If the priests avoided this administrative work, the implication is clear: the clergy must be distanced from this knowledge but it’s fine to burden the lay leaders with the entirety of the financial information, or to task them with feeding the pastor little kiddie-sized bites of it so as not to soil their opinion of people they have taken sacred vows to care for.

Got it.
As if money isn’t a prevalent reality for literally everyone in our communities.

What pastors who intentionally refuse to know what their parishioners give are saying is, “I can’t be trusted with this information,” or “I agree with you that I can’t be trusted with this information.” Neither of those options affirms pastoral integrity — and both need to be challenged. If a bishop or diocese or higher authority dictates this policy, this member of the clergy in the Free Church tradition thinks that’s a real tell regarding the hierarchy’s assumptions of the character of their clergy (or their own integrity). They worry about unconscious bias? So what are their policies around blocking clergy access to information about their parishioners that might trigger priests’ unconscious bias around gender, race, educational levels, home decor, weight and dietary choices, choice of spouse, child-rearing style, and… you get my point. Finance phobia is just that. Clergy are subject to have opinions of their people as a matter of being human. That is why we are expected to engage in strenuous spiritual practice to the goal of compassion, appreciation, love, forgiveness and the seeking of grace.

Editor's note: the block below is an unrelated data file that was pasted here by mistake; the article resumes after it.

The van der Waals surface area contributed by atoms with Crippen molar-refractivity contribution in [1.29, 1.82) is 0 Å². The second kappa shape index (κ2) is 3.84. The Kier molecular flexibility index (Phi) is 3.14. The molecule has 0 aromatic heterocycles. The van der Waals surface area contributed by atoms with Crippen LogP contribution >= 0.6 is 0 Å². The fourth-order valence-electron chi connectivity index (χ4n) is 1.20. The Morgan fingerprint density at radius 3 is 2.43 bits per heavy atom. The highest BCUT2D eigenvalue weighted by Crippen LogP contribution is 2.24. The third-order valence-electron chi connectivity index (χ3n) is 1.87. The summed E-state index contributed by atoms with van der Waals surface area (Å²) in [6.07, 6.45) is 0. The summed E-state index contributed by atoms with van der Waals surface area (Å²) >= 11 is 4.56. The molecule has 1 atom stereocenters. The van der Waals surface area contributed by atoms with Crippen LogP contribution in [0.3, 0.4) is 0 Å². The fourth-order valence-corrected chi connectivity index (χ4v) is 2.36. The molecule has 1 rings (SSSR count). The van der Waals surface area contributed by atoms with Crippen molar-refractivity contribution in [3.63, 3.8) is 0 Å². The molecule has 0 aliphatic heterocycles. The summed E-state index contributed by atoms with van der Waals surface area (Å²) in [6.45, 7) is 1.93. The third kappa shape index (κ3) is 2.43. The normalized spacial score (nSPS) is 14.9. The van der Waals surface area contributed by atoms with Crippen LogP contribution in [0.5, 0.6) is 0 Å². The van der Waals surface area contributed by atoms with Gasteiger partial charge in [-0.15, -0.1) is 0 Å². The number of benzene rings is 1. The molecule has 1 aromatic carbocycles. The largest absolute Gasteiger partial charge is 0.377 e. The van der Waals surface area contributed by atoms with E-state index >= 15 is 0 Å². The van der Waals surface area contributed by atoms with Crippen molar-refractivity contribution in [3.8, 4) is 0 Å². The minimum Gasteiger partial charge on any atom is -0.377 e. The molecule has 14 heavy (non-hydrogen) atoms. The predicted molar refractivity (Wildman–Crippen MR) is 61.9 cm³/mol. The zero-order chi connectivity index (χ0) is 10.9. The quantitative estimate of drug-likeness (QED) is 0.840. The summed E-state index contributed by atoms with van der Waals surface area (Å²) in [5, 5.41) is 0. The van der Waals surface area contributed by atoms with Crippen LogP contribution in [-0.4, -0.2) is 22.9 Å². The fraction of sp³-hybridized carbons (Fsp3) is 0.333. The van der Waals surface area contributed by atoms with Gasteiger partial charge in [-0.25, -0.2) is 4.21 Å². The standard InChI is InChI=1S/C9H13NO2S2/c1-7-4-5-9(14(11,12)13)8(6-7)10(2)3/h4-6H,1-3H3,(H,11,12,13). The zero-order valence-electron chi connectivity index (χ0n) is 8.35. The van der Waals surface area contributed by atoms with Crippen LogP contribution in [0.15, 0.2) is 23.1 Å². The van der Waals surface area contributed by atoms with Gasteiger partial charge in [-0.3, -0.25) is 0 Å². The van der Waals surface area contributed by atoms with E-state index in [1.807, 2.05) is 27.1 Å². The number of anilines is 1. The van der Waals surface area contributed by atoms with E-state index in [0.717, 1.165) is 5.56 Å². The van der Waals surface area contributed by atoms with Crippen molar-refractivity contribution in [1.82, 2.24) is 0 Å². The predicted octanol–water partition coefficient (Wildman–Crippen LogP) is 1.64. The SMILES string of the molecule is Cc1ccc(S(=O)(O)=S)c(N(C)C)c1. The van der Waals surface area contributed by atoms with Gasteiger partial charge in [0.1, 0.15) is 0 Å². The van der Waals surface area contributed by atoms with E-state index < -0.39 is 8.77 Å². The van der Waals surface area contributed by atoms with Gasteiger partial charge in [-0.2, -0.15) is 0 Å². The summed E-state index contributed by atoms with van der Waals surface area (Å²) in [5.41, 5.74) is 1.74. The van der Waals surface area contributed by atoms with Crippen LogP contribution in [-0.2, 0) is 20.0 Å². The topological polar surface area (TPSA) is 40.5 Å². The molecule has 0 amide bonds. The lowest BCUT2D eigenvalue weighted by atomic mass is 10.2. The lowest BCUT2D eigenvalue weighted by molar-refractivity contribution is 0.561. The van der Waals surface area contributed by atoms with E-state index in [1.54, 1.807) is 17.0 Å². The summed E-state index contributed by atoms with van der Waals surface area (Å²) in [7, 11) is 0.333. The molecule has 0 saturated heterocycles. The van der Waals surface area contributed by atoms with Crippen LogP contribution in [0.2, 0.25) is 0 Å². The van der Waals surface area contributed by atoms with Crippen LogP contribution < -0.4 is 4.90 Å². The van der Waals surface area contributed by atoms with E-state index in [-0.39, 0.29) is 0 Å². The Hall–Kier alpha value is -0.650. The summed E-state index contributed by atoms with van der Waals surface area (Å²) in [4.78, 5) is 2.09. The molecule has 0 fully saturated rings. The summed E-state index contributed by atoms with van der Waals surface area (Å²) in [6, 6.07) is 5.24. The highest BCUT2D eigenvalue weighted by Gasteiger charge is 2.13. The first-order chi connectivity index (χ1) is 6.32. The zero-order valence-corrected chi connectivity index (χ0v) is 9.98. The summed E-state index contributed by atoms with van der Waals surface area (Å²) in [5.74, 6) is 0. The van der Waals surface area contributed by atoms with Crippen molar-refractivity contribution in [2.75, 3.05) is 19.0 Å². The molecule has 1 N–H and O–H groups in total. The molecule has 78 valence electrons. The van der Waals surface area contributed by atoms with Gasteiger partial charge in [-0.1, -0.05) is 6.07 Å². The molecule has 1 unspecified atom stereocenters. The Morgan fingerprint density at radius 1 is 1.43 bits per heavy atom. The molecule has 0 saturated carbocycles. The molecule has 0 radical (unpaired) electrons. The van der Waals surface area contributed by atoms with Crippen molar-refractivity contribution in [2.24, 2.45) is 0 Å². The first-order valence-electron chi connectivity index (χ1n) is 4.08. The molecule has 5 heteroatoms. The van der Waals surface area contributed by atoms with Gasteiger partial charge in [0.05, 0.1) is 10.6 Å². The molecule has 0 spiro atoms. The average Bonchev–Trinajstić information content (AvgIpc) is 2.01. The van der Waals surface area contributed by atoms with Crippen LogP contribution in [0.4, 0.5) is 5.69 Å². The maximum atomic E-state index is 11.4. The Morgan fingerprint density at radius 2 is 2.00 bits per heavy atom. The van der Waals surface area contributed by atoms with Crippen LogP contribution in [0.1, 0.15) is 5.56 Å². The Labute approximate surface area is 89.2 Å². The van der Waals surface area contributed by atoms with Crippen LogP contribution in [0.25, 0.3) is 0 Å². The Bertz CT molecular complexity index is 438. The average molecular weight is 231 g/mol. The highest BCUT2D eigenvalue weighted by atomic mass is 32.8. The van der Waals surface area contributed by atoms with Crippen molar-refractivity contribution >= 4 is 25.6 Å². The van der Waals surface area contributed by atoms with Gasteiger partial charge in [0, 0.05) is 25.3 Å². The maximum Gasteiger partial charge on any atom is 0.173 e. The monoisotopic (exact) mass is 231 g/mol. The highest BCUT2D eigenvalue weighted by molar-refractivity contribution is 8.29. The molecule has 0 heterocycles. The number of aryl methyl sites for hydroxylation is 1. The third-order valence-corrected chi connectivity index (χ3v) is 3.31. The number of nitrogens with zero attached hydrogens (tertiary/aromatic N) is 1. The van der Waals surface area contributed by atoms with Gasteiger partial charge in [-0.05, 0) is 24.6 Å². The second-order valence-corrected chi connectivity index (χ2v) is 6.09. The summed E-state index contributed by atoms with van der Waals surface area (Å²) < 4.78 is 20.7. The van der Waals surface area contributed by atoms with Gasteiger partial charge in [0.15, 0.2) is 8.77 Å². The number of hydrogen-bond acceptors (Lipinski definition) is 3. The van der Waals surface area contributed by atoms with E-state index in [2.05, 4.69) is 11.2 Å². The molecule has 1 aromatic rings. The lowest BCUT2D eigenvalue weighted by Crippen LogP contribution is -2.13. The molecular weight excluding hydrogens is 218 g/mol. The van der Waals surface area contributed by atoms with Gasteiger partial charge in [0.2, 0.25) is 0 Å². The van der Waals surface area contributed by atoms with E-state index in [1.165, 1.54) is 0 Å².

What does it say, Biblically, when pastors refuse to sit at the table with the stewardship chair or other key financial officer of the church to do a review of the annual giving campaign?
“This isn’t spiritual enough for me” or “I am too fragile to have access to information about members of our community: please handle all of this alone” is an abdication of leadership support for finance folks and I think it’s unbiblical to boot.

Finally, if the argument is, “Well, I am not afraid to know anything about my parishioners except what they give the church because my paycheck depends on their contributions,” then you’re saying that you can’t separate your position as spiritual and administrative leader of the church from your anxiety about your personal job security. That is understandable, just say that. Maybe the notion of seeing names and dollar amounts fills your with anxiety and messes with your feelings for people. Just say that. It’s your issue, it’s your decision, it may be something you inherited in the church culture when you got there and you have decided not to challenge it, that’s fine. Just don’t spiritualize it, please.

Bad Camera Angles

Hello, good people!

Isn’t it incredible how we are all learning how to produce church from our desks? So weird, so disorienting, and I was super sad today when I put my robe and stole in a garment bag knowing that it will be many a month before I will be wearing it with my people again.

This Sunday was to be my celebratory return to church after a sabbatical. It is the 7th anniversary of my call to my congregation. And it’s Mother’s Day and my mom died six weeks ago.

Is it any surprise that I have a huge cold sore on my face?

ANYWAY, it helps me very much to feel useful to you, so I have put together what I hope are edifying and entertaining (in a gentle teasing way) series of Bad On-Camera Ministry Angles:




And my final in the series,